They Did Authorize Torture, But…

Investigation into the Office of Legal Counsel’s Memoranda Concerning Issues Relating to the Central Intelligence Agency’s Use of ‘Enhanced Interrogation Techniques’ on Suspected Terrorists

a report by the Office of Professional Responsibility, Department of Justice
289 pp. (July 29, 2009; released February 19, 2010)

Memorandum for the Attorney General

by Deputy Attorney General David Margolis
69 pp. (January 5, 2010; released February 19, 2010)
cole_2-040810.jpg
Chris Greenberg/Bloomberg/Getty Images
CIA Director Michael Hayden (left) and Acting Assistant Attorney General Steven Bradbury during a Senate Judiciary Committee hearing on the Foreign Intelligence Surveillance Act, July 2006. According to the report by the Justice Department’s Office of Professional Responsibility on John Yoo’s 2002 memos authorizing torture, Bradbury said of Yoo’s arguments about presidential power that ‘somebody should have exercised some adult leadership.’

Whatever else you might say about John Yoo, the former Justice Department lawyer who drafted several memos in 2002 authorizing the CIA to commit torture, you have to admit that he’s not in the least embarrassed by the condemnation of his peers. The Justice Department on February 19 released a set of previously confidential reports by its Office of Professional Responsibility (OPR) excoriating Yoo’s legal work—but stopped short of referring him for professional discipline by his state bar association. Since then Yoo has written Op-Eds for The Wall Street Journal and The Philadelphia Inquirer trumpeting his “victory.” In the Wall Street Journal piece, entitled “My Gift to the Obama Presidency,” Yoo argued that President Obama owes him a debt of gratitude for “winning a drawn-out fight to protect his powers as commander in chief to wage war and keep Americans safe.” Four days later, in The Philadelphia Inquirer, Yoo called the decision not to refer him for bar discipline “a victory for the people fighting the war on terror.”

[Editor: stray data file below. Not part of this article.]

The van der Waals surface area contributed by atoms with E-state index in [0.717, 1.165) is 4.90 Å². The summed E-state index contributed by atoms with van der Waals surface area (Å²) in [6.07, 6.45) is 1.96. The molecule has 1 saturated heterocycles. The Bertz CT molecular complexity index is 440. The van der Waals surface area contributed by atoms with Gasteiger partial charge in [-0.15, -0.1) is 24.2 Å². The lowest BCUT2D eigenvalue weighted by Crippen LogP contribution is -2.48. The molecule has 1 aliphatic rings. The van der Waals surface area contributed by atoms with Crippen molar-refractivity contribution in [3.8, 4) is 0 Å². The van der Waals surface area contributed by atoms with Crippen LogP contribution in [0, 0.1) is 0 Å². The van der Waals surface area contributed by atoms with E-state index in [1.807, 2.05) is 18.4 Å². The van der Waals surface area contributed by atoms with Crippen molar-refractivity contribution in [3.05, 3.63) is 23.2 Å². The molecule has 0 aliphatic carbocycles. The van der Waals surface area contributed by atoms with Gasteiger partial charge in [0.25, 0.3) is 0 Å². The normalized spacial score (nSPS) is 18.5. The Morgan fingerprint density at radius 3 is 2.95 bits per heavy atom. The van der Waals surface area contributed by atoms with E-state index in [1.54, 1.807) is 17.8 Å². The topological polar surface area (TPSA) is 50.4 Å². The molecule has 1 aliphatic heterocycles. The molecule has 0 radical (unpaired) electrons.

This is a bit like a child coming home with an F on his report card and telling his parents that they should congratulate him for not getting suspended, or President Clinton proclaiming to Hillary that Congress’s failure to impeach him was a vindication of his affair with Monica Lewinsky. The one thing practically everyone interviewed by the OPR agreed about was that Yoo’s legal work on the torture memos was atrocious. Bush’s Attorney General Michael Mukasey called it “slovenly.” Jack Goldsmith, another Republican who headed the Office of Legal Counsel from 2003 to 2004, said that Yoo’s August 2002 memo justifying torture by the CIA was “riddled with error” and a “one-sided effort to eliminate any hurdles posed by the torture law.”

Daniel Levin, who headed the Office of Legal Counsel after Goldsmith left and, like Yoo, was a former clerk to Justice Clarence Thomas, described his reaction upon reading Yoo’s memo as “This is insane, who wrote this?” And Steven Bradbury, who became acting head of the OLC after Levin’s departure, also under President Bush, and who wrote several memos authorizing torture himself, said of Yoo’s arguments about presidential power, “Somebody should have exercised some adult leadership” and deleted his arguments altogether. These are the assessments not of human rights advocates or left-wing critics but of Yoo’s Republican colleagues at the Justice Department.

The OPR itself, which is comprised of career civil servants charged with monitoring ethics violations by department lawyers and is not known for being eager to …

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US Crimes Without Punishment May 27, 2010